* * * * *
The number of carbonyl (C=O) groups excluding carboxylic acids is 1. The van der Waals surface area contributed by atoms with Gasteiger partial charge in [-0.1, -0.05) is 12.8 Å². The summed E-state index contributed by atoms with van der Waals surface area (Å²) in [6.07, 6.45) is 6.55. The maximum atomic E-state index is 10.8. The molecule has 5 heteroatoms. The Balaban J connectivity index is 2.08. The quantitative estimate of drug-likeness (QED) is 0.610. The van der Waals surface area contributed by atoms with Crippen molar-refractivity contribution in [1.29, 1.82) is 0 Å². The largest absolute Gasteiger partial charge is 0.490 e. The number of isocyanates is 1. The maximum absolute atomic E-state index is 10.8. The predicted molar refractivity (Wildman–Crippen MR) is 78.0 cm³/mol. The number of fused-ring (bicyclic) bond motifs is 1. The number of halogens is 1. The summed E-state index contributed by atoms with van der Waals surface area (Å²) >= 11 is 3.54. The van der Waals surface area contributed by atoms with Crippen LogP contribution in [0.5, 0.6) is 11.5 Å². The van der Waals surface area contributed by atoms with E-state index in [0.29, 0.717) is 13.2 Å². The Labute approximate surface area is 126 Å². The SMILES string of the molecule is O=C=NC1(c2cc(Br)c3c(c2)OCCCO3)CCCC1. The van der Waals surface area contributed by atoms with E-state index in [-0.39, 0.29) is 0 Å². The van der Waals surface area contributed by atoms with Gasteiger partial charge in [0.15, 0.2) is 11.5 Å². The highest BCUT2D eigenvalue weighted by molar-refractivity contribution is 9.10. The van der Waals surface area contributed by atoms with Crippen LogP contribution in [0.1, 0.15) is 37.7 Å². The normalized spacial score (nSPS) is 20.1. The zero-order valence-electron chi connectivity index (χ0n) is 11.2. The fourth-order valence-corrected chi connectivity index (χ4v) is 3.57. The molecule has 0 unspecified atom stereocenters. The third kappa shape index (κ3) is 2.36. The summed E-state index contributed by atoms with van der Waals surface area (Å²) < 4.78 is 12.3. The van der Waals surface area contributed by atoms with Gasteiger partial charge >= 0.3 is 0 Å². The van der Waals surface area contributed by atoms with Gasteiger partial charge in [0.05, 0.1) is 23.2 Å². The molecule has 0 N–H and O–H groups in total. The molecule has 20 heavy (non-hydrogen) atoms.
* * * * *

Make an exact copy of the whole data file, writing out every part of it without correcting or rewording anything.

The number of carbonyl (C=O) groups excluding carboxylic acids is 1. The van der Waals surface area contributed by atoms with Gasteiger partial charge in [-0.1, -0.05) is 12.8 Å². The summed E-state index contributed by atoms with van der Waals surface area (Å²) in [6.07, 6.45) is 6.55. The maximum atomic E-state index is 10.8. The molecule has 5 heteroatoms. The Balaban J connectivity index is 2.08. The quantitative estimate of drug-likeness (QED) is 0.610. The van der Waals surface area contributed by atoms with Crippen molar-refractivity contribution in [1.29, 1.82) is 0 Å². The largest absolute Gasteiger partial charge is 0.490 e. The number of isocyanates is 1. The maximum absolute atomic E-state index is 10.8. The predicted molar refractivity (Wildman–Crippen MR) is 78.0 cm³/mol. The number of fused-ring (bicyclic) bond motifs is 1. The number of halogens is 1. The summed E-state index contributed by atoms with van der Waals surface area (Å²) >= 11 is 3.54. The van der Waals surface area contributed by atoms with Crippen LogP contribution in [0.5, 0.6) is 11.5 Å². The van der Waals surface area contributed by atoms with E-state index in [0.29, 0.717) is 13.2 Å². The Labute approximate surface area is 126 Å². The SMILES string of the molecule is O=C=NC1(c2cc(Br)c3c(c2)OCCCO3)CCCC1. The van der Waals surface area contributed by atoms with E-state index in [-0.39, 0.29) is 0 Å². The van der Waals surface area contributed by atoms with Gasteiger partial charge in [0.15, 0.2) is 11.5 Å². The highest BCUT2D eigenvalue weighted by molar-refractivity contribution is 9.10. The van der Waals surface area contributed by atoms with Crippen LogP contribution in [0.1, 0.15) is 37.7 Å². The normalized spacial score (nSPS) is 20.1. The zero-order valence-electron chi connectivity index (χ0n) is 11.2. The fourth-order valence-corrected chi connectivity index (χ4v) is 3.57. The molecule has 0 unspecified atom stereocenters. The third kappa shape index (κ3) is 2.36. The summed E-state index contributed by atoms with van der Waals surface area (Å²) < 4.78 is 12.3. The van der Waals surface area contributed by atoms with Gasteiger partial charge >= 0.3 is 0 Å². The van der Waals surface area contributed by atoms with Gasteiger partial charge in [0.05, 0.1) is 23.2 Å². The molecule has 0 N–H and O–H groups in total. The molecule has 20 heavy (non-hydrogen) atoms.